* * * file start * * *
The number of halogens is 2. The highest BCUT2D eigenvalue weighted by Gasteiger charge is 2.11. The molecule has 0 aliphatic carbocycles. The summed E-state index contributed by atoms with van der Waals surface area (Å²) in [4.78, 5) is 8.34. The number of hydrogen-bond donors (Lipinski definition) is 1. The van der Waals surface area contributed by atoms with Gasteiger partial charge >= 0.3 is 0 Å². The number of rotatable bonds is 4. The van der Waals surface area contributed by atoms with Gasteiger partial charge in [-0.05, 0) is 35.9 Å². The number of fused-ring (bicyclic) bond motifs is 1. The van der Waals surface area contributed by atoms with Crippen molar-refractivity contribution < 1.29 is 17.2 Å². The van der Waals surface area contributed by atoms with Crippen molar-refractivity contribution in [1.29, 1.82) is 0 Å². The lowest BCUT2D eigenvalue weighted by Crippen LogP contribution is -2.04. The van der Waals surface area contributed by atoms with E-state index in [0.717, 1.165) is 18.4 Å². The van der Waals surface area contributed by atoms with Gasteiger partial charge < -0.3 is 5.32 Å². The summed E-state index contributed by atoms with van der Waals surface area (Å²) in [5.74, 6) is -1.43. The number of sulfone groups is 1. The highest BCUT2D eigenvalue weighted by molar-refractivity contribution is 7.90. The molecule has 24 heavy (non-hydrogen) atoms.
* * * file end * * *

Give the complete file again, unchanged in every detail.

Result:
The number of halogens is 2. The highest BCUT2D eigenvalue weighted by Gasteiger charge is 2.11. The molecule has 0 aliphatic carbocycles. The summed E-state index contributed by atoms with van der Waals surface area (Å²) in [4.78, 5) is 8.34. The number of hydrogen-bond donors (Lipinski definition) is 1. The van der Waals surface area contributed by atoms with Gasteiger partial charge >= 0.3 is 0 Å². The number of rotatable bonds is 4. The van der Waals surface area contributed by atoms with Gasteiger partial charge in [-0.05, 0) is 35.9 Å². The number of fused-ring (bicyclic) bond motifs is 1. The van der Waals surface area contributed by atoms with Crippen molar-refractivity contribution < 1.29 is 17.2 Å². The van der Waals surface area contributed by atoms with Crippen molar-refractivity contribution in [1.29, 1.82) is 0 Å². The lowest BCUT2D eigenvalue weighted by Crippen LogP contribution is -2.04. The van der Waals surface area contributed by atoms with E-state index in [0.717, 1.165) is 18.4 Å². The van der Waals surface area contributed by atoms with Gasteiger partial charge < -0.3 is 5.32 Å². The summed E-state index contributed by atoms with van der Waals surface area (Å²) in [5.74, 6) is -1.43. The number of sulfone groups is 1. The highest BCUT2D eigenvalue weighted by molar-refractivity contribution is 7.90. The molecule has 24 heavy (non-hydrogen) atoms.